The First World Congress On: Controversies in Obstetrics, Gynecology & InfertilityPrague, Czech Republic - 1999
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pFSH therapy for the male suffering from severe OTA or non-obstructive “maturation arrest” azoospermia is beneficial, improving fertilization and implantation rates. It is possible that improved embryo quality, due to improved paternal factor, contributes to these results.
Our group presented recently that pFSH (Metrodin) administered to the male partner in OTA cases improved sperm electron microscopical ultrastructure, with improvement of fertilization rate in vitro and increased pregnancy rates(1).
In this study we treated the male partners with pFSH prior to IVF-ICSI cycle and presented significantly better implantation potential of IVF-ICSI embryos and in the second phase of the trial we utilized this experience in azoospermic males suffering from “maturation arrest” proven by testicular biopsy, treated with prolonged pFSH (Metrodin) therapy and improved significantly the fertilization and pregnancy rates in the next IVF-ICSI, testicular surgical sperm extraction cycle.
Material and Methods
112 IVF-ICSI cycle patients without pregnancy achievement were allocated prospectively at random in the study (treated) and control (non-treated) groups. The males received long-term treatment with pFSH (Metrodin) 1 ampule injected intramuscularly daily for 50-70 consecutive days prior to their next IVF-ICSI cycle.
In another cohort of 36 non-obstructive azoospermic males, 15 were diagnosed as “maturation arrest” cases by testicular biopsy and presented poor results in terms of motile sperm retrieval on surgical testicular sperm extraction and low fertilization potential of the oocytes. Patients again received long-term (90-days) 1 ampule Metrodin therapy daily and repeated their IVF-ICSI surgical sperm extraction cycle, with repeated evaluation of testicular histology.
IVF-ICSI and Metrodin therapy results are presented in Table 1. A higher pregnancy rate was documented in the treated group (35% vs 15.9%). A significant increase in implantation rate was observed in the pFSH therapy group (15.5% vs 6.5%, p<0.05). A trend towards increased number of grade A embryos was observed in the group treated with pFSH (2.2±1.6 vs 1.6±1.6).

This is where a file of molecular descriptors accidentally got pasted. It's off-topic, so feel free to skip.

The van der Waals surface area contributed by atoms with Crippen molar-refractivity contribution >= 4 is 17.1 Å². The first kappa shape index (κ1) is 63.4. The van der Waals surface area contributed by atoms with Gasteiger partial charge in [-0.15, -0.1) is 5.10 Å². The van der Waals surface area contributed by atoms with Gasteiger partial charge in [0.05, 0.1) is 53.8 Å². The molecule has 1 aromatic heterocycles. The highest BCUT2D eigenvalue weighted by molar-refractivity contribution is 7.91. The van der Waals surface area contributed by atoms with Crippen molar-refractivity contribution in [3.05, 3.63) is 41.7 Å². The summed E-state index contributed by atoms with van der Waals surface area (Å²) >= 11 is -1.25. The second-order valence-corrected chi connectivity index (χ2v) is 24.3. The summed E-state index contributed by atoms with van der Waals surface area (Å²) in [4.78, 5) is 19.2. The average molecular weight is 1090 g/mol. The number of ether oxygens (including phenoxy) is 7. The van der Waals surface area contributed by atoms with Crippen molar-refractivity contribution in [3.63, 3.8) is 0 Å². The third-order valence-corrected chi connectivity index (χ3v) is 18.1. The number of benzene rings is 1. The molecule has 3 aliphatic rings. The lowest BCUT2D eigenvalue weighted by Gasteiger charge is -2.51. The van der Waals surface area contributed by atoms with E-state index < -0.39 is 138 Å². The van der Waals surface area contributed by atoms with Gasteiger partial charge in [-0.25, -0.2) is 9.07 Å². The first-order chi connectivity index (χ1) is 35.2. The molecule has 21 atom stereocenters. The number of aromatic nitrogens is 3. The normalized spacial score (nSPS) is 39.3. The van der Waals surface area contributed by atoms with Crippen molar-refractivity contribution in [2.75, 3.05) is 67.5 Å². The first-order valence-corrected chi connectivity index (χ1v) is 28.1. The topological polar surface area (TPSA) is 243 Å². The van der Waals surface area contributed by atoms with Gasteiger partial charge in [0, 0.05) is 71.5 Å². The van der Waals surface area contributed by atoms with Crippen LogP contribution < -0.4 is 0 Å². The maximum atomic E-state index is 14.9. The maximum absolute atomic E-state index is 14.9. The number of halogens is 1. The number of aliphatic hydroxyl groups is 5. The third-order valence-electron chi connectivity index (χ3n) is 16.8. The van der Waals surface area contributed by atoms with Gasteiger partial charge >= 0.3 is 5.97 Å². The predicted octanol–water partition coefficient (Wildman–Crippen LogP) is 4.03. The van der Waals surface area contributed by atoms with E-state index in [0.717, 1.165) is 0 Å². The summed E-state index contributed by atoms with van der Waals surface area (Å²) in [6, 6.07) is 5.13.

The cohort of 15 non-obstructive azoospermic males (Table 2) treated with pFSH, group II, was compared to non-treated cohort, group I, and compared to control group III of obstructive azoospermic males treated concomitantly with IVF-ICSI surgical sperm extraction. We presented an obvious increase in clinical pregnancy and implantation rates in the pFSH treated group, with improvement of the histology in repeated testicular biopsy during IVF-ICSI, surgical sperm extraction cycle.
Our findings suggest that pFSH therapy for the male partner should be considered as adjuvant treatment in couples undergoing IVF-ICSI cycles in severe OTA patients or non-obstructive azoospermic cases diagnosed by testicular biopsy as “maturation arrest”. These results may imply that pFSH therapy improves sperm ultramorphology leading to better embryo quality, resulting in blastocysts with better implantation potential.
These findings confirm that there is a clear paternal contribution to embryo quality with adequate blastocyst formation and implantation(2). Larger cohorts of patients should be investigated in multicentric studies and Metrodin should be compared to recombinant FSH (Gonal-F) as a potential substitutional drug to pFSH.
1) Ben-Rafael Z. et al. Follicle â stimulating hormone treatment for the male prior in vitro fertilization: the impact on sperm microstructure and fertilization potential. Fertil.Steril. Accepted for publication 1999.
2) Janny L. et al. Evidence for a strong paternal effect on human preimplantation embryo development and blastocyst formation. Molecular Reprod. Develop. 38:36, 1994.